Language Learning & Technology
Vol. 4, No. 2, September 2000, pp. 129-147
THE ROLE OF TASKS IN PROMOTING INTERCULTURAL LEARNING IN ELECTRONIC LEARNING NETWORKS
University of Giessen, Germany
This paper focuses on the role of tasks in promoting intercultural learning in learning networks and is based on qualitative research from three e-mail projects between English as a foreign language (EFL) high school classes (years 11 and 12) in Germany, and English and Social Studies classes in the United States and Canada. The joint reading of literary texts formed the basis for discussion on the networks. A comparison between intercultural learning in the actual reading process and the negotiation of meaning in the network phases shows a close resemblance in the structure and use of tasks. Task properties, such as activity, setting, and teacher and learner roles, as well as the personal level (i.e., non-thematic exchange of information) in the asynchronous e-mail exchange, proved to be especially influential for intercultural learning in the design and management of task structure.
The development of communicative language teaching in the 1990s was characterized by a growing stress on the merging of language and culture learning (Byram, 1997; Candlin, 1989; Kramsch, 1993). At the same time a close relationship was noted between the use of a task-based approach and the development of functional learning environments, and the potential of electronic learning networks for enhancing intercultural learning was recognized (Riel, 1994, pp. 457-458; Peterson, 1997, p. 31). To date, however, there has been little research on language learning environments that try to facilitate intercultural learning by means of establishing international learning networks. This article looks at the crucial role tasks play in shaping interactive processes in such learning environments. In contrast to research on moderated networks such as the AT&T learning circles (Riel, 1992), this study considers individually organized networks between classrooms in Germany, the United States, and Canada. The basis for all asynchronous e-mail exchanges among the 11th and 12th grade high school classes was the joint reading of young adult novels or plays.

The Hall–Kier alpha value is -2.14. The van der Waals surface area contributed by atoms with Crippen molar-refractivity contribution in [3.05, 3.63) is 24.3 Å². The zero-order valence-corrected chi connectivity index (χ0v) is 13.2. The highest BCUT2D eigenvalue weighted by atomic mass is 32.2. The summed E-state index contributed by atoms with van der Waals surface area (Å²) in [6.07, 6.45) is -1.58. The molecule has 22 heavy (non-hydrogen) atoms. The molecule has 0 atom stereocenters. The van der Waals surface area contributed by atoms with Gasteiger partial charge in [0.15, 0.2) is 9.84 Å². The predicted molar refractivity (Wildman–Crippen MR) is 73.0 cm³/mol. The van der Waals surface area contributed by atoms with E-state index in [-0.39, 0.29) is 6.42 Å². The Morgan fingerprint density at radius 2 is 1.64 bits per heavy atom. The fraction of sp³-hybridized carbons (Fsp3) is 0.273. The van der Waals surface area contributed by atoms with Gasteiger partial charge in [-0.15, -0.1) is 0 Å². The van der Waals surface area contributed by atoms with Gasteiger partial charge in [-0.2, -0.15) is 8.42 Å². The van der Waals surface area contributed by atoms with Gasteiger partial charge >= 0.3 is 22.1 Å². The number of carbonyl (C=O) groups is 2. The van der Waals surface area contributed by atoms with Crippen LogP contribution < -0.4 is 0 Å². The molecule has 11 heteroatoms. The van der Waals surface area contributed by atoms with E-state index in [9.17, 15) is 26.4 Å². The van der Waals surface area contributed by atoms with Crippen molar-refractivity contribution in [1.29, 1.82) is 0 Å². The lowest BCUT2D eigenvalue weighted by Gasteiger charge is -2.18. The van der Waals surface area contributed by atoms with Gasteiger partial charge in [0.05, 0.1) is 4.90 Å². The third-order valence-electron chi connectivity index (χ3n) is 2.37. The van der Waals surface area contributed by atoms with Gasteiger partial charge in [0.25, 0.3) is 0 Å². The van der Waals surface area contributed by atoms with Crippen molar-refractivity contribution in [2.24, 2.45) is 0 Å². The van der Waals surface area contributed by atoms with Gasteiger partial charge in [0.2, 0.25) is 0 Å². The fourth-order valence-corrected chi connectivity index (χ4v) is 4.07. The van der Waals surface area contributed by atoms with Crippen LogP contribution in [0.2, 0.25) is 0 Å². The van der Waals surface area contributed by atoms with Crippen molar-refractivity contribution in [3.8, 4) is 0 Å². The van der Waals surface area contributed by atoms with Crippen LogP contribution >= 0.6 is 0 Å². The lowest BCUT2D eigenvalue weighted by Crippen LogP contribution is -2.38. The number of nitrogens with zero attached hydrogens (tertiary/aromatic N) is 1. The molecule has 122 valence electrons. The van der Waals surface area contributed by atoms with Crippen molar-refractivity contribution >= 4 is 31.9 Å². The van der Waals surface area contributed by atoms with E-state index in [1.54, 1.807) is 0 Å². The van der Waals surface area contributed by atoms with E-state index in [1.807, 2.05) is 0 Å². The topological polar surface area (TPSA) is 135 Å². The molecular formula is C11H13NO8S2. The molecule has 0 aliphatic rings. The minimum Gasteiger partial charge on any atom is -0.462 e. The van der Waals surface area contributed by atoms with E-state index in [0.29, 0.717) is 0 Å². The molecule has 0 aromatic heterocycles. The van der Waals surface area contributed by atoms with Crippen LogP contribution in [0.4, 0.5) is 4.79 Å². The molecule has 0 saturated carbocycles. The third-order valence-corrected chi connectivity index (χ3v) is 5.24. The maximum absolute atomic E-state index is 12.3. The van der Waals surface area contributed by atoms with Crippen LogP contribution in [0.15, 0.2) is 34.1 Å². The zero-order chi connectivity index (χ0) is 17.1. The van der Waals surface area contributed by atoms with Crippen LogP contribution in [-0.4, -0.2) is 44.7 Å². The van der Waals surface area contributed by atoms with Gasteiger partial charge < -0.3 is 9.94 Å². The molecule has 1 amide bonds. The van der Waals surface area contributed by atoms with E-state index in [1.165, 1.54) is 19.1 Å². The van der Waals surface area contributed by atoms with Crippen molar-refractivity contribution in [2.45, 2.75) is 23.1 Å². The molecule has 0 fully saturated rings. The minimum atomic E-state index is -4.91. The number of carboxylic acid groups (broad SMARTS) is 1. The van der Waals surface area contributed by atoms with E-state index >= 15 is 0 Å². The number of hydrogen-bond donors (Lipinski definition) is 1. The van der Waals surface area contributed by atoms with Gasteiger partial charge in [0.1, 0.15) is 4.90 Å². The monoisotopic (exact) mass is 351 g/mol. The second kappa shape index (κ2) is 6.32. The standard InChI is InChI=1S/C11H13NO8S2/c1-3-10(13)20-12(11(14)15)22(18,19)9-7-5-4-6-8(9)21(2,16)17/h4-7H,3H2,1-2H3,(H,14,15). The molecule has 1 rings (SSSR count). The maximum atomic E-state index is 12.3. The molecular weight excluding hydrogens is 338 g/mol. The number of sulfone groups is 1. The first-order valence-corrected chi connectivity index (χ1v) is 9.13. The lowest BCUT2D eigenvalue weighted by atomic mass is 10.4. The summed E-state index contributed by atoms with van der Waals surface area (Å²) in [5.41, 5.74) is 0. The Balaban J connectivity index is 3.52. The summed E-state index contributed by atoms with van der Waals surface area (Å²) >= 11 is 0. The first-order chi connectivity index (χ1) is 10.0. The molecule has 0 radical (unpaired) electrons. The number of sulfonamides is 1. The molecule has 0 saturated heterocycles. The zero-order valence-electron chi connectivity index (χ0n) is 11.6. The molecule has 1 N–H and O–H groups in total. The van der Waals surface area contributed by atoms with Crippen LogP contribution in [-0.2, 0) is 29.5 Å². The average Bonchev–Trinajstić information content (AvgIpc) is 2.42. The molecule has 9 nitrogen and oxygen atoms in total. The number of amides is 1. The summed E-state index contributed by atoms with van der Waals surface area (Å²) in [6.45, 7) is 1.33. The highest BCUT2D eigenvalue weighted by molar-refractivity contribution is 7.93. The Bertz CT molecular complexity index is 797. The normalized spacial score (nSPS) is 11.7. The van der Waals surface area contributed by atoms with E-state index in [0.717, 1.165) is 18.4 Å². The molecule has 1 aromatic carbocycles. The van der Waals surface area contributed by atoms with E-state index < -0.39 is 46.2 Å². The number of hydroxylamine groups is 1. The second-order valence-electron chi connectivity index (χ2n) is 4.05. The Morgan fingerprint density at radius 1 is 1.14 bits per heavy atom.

The goal is to examine the way task properties, setting, the roles of teachers and learner, and the structure of interpersonal exchanges in asynchronous e-mail projects influence intercultural learning. At the same time, the study does not attempt to trace a possible increase in intercultural awareness, a development that is difficult to measure in the relatively short time span of an e-mail project (see Chen, 1998).
TASKS AND INTERCULTURAL LEARNING
In 1989, Candlin affirmed the importance of focussing on "the issue of the learner's personal identity versus his or her social identity and cultural identity within the process of language learning" (p. 3). Integrating the various facets of teaching language in context, Kramsch (1993, p. 183) describes the following goals of foreign language learning and teaching: